It has been noted that as many as twenty percent pregnancies end in miscarriage. This usually happens during the first 14 weeks.
The highest risk is between six and eight weeks from the last menstrual period. Over half the babies who are miscarried during this period have a chromosomal abnormality. This happens during the complex process of chromosome exchange between the male sperm and female egg. At times this exchange does not happen correctly resulting in an abnormal embryo. The mother’s body recognises this anomaly and expels the unviable foetus.
Another cause of miscarriage is the baby not implanting itself correctly in the womb lining or an embryo formed with a structural defect – this is a chance occurrence and usually no cause for this can be determined.
Sometimes however the miscarriage may not happen immediately, leading to what is called a ‘missed’ miscarriage which may not be picked up until some weeks later, following slight bleeding or abdominal pains.
Risk factors for miscarriage include the age of the mother. Miscarriage risk rises as maternal age increases. For women under 35 the clinical miscarriage rate is at 6.4%, at 35-40 it is 14.7%, and over 40 it is 23.1%.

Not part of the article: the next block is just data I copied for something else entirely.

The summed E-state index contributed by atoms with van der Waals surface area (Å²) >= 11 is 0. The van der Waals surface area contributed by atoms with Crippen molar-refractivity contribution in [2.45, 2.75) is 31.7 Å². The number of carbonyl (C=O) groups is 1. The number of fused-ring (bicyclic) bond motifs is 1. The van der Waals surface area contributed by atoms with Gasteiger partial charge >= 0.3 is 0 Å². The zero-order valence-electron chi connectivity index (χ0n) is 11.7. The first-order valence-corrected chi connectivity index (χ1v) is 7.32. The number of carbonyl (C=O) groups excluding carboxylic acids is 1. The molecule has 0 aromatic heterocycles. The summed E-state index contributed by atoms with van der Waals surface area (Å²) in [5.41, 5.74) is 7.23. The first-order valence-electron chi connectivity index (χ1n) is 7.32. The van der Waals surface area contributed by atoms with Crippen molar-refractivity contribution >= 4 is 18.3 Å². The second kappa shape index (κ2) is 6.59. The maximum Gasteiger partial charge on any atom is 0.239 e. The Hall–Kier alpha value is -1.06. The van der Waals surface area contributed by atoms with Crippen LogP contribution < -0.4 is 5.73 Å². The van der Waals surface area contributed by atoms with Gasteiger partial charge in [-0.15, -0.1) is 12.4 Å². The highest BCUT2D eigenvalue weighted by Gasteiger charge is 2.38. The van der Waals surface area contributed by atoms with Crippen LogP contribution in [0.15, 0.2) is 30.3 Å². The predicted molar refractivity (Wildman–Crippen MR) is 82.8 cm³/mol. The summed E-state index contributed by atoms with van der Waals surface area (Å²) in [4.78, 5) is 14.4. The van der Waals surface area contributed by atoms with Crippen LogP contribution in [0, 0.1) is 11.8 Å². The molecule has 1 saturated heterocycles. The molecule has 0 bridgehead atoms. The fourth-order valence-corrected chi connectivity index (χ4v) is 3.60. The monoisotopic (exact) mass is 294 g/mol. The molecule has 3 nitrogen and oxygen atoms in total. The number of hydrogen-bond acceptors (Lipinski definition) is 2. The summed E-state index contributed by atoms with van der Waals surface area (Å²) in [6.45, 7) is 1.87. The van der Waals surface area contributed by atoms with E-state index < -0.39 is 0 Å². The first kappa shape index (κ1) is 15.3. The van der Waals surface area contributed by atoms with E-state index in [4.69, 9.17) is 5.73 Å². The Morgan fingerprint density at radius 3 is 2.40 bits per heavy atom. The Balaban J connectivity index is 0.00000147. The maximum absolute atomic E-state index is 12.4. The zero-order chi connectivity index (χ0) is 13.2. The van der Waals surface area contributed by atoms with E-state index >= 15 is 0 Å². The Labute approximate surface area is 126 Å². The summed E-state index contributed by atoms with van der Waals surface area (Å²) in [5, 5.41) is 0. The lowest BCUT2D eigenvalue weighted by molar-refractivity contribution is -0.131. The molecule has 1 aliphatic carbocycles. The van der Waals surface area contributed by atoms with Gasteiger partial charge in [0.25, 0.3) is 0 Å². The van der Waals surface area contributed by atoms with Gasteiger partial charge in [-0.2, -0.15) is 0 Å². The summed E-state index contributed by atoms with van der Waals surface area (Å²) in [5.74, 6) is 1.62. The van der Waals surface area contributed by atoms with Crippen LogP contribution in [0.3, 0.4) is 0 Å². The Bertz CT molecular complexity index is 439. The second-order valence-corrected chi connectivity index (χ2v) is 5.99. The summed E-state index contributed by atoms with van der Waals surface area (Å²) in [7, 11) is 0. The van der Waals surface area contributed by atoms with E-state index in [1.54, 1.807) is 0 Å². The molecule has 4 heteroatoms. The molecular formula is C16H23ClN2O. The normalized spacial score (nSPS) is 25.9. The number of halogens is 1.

Signs of miscarriage:
The signs of miscarriage are bleeding, pelvic cramps and back pain, sudden abatements of pregnancy signs. Although the sudden appearance of these signs do not mean that a miscarriage is sure to happen, it is advisable to contact the physician to check the health of the mother and baby.
Conceiving after miscarriage:
After having a miscarriage, WHO guidelines suggest that there should be a gap of at least six months before trying to conceive again. Although some studies have come up saying that there is no need to delay pregnancy after a miscarriage, it is to be noted that the official WHO guideline in this regard has not changed.
Psychological impact of miscarriage:
The psychological impact of a miscarriage is as important as the physiological. The woman who has suffered a miscarriage goes through a period of mourning and grief. She may feel guilt, anger and anxiety. Sometimes she may go into depression and need to see a counsellor or a psychiatrist. Support from the family, husband and talking to a psychiatrist, if needed, is very important to help her to come to terms with her feeling, accept the fact and move forward.